Clifton: Well, we’d like to get to an answer to that question because it speaks back to the standing issue. If the order said, ‘Muslims cannot be admitted,’ would anybody have standing to challenge that?

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Flentje: I think Mandel and Din give a route to make a constitutional challenge if there were such an order. It would be by a U.S. citizen with a connection to someone seeking entry. This is a far cry from that situation.

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Wait a minute, what? Are you saying that a Muslim ban might be constitutional? OK, maybe not.

Friedland: I don’t think that you answered the question that was asked earlier about ‘what if the order said no Muslims?’ You’ve been analogizing to cases that were about people who were communists who advocated overthrow of the U.S. government. And are you saying that the external evidence here that is alleged that the intent here was to ban Muslims, is equivalent to that?

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Flentje: If there were an executive order that prevented the entry of Muslims that—there would be people with standing to challenge that and I think that would raise establishment clause, First Amendment issues. But that’s not the order we have here. This order is limited to the countries defined by Congress.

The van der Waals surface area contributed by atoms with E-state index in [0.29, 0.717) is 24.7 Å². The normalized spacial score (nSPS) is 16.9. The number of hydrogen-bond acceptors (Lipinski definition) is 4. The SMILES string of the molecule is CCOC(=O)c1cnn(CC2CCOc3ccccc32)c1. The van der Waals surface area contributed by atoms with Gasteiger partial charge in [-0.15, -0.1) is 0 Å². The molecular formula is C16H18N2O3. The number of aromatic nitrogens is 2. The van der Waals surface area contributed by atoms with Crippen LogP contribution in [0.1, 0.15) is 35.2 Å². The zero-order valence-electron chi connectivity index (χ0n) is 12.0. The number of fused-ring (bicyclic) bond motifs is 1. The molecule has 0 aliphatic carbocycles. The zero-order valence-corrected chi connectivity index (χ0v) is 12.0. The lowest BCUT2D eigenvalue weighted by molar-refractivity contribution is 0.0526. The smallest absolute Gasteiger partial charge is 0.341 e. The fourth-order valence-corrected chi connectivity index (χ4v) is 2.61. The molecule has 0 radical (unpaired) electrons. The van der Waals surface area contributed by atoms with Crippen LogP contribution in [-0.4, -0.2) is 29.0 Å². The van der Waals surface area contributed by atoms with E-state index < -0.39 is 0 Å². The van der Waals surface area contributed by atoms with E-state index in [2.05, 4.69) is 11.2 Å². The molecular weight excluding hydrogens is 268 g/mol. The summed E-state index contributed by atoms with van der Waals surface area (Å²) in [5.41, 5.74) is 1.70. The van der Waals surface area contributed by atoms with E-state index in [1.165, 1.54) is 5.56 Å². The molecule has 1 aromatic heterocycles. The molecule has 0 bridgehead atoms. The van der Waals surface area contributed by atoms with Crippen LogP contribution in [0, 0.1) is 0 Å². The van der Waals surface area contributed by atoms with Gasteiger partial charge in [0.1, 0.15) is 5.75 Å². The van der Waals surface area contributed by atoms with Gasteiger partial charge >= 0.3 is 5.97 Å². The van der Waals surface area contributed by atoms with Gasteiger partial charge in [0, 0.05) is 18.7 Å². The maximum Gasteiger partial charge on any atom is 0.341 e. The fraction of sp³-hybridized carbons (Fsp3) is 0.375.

OK, but the plaintiffs are alleging that’s the actual motive? Can we look at that? Not with the injunction blocking the order in place.

Friedland: [The allegation is] that [religious animus] was the motivation, and plaintiffs have submitted evidence that they suggest shows that that was the motivation. So why shouldn’t the case proceed, perhaps to discovery, to see if that really was the motivation or not?

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Flentje: We’re not saying the case shouldn’t proceed, but it is extraordinary for a court to enjoin the president’s national security determination based on some newspaper articles and that what has happened here. That is a very troubling second guessing of the national security decision made by the president….